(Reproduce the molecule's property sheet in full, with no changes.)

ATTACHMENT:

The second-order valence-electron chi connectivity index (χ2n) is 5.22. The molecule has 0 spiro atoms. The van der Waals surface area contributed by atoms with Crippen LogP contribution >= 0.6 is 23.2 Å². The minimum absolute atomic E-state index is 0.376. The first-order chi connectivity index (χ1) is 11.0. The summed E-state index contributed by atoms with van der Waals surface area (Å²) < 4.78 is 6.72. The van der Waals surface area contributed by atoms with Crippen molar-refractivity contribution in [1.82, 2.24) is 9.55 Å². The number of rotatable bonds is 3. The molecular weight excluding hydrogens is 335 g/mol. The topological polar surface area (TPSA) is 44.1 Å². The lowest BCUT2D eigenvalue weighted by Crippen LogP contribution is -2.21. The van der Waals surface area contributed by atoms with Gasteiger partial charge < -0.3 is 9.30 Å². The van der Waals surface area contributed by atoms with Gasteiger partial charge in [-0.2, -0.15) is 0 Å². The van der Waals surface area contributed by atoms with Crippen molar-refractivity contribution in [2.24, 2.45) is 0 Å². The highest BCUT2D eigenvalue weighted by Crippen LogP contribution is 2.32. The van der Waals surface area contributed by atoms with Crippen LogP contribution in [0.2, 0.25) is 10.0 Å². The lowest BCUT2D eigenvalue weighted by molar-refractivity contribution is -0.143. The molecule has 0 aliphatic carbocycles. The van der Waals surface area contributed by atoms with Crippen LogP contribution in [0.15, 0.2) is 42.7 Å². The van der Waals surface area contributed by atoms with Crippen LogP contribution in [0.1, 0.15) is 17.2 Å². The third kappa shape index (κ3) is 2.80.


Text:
The second-order valence-electron chi connectivity index (χ2n) is 5.22. The molecule has 0 spiro atoms. The van der Waals surface area contributed by atoms with Crippen LogP contribution >= 0.6 is 23.2 Å². The minimum absolute atomic E-state index is 0.376. The first-order chi connectivity index (χ1) is 11.0. The summed E-state index contributed by atoms with van der Waals surface area (Å²) < 4.78 is 6.72. The van der Waals surface area contributed by atoms with Crippen molar-refractivity contribution in [1.82, 2.24) is 9.55 Å². The number of rotatable bonds is 3. The molecular weight excluding hydrogens is 335 g/mol. The topological polar surface area (TPSA) is 44.1 Å². The lowest BCUT2D eigenvalue weighted by Crippen LogP contribution is -2.21. The van der Waals surface area contributed by atoms with Gasteiger partial charge < -0.3 is 9.30 Å². The van der Waals surface area contributed by atoms with Gasteiger partial charge in [-0.2, -0.15) is 0 Å². The van der Waals surface area contributed by atoms with Crippen molar-refractivity contribution in [2.24, 2.45) is 0 Å². The highest BCUT2D eigenvalue weighted by Crippen LogP contribution is 2.32. The van der Waals surface area contributed by atoms with Crippen LogP contribution in [0.2, 0.25) is 10.0 Å². The lowest BCUT2D eigenvalue weighted by molar-refractivity contribution is -0.143. The molecule has 0 aliphatic carbocycles. The van der Waals surface area contributed by atoms with Crippen LogP contribution in [0.15, 0.2) is 42.7 Å². The van der Waals surface area contributed by atoms with Crippen LogP contribution in [0.1, 0.15) is 17.2 Å². The third kappa shape index (κ3) is 2.80.